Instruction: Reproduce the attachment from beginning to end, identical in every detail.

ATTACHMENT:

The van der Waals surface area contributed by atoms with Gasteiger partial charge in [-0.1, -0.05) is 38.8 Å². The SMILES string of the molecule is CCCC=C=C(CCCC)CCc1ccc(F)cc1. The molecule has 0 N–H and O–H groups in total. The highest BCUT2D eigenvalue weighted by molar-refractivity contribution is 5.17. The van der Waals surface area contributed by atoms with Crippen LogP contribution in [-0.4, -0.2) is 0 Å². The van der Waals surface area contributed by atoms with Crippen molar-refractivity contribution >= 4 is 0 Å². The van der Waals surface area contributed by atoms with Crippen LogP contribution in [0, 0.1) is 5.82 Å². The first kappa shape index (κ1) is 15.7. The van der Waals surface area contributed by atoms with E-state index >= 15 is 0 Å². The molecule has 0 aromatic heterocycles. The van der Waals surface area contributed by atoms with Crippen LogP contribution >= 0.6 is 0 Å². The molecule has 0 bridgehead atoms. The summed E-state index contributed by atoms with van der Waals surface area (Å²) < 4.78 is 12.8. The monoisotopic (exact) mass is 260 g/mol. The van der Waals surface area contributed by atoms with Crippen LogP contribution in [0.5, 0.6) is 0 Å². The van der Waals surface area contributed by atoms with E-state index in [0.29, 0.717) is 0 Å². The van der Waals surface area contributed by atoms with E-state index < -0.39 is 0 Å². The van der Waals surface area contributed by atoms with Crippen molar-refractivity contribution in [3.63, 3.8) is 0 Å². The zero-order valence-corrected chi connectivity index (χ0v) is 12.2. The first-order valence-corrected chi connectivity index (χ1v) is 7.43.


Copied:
The van der Waals surface area contributed by atoms with Gasteiger partial charge in [-0.1, -0.05) is 38.8 Å². The SMILES string of the molecule is CCCC=C=C(CCCC)CCc1ccc(F)cc1. The molecule has 0 N–H and O–H groups in total. The highest BCUT2D eigenvalue weighted by molar-refractivity contribution is 5.17. The van der Waals surface area contributed by atoms with Crippen LogP contribution in [-0.4, -0.2) is 0 Å². The van der Waals surface area contributed by atoms with Crippen molar-refractivity contribution >= 4 is 0 Å². The van der Waals surface area contributed by atoms with Crippen LogP contribution in [0, 0.1) is 5.82 Å². The first kappa shape index (κ1) is 15.7. The van der Waals surface area contributed by atoms with E-state index >= 15 is 0 Å². The molecule has 0 aromatic heterocycles. The van der Waals surface area contributed by atoms with Crippen LogP contribution >= 0.6 is 0 Å². The molecule has 0 bridgehead atoms. The summed E-state index contributed by atoms with van der Waals surface area (Å²) < 4.78 is 12.8. The monoisotopic (exact) mass is 260 g/mol. The van der Waals surface area contributed by atoms with Crippen LogP contribution in [0.5, 0.6) is 0 Å². The van der Waals surface area contributed by atoms with E-state index in [0.29, 0.717) is 0 Å². The van der Waals surface area contributed by atoms with E-state index < -0.39 is 0 Å². The van der Waals surface area contributed by atoms with Crippen molar-refractivity contribution in [3.63, 3.8) is 0 Å². The zero-order valence-corrected chi connectivity index (χ0v) is 12.2. The first-order valence-corrected chi connectivity index (χ1v) is 7.43.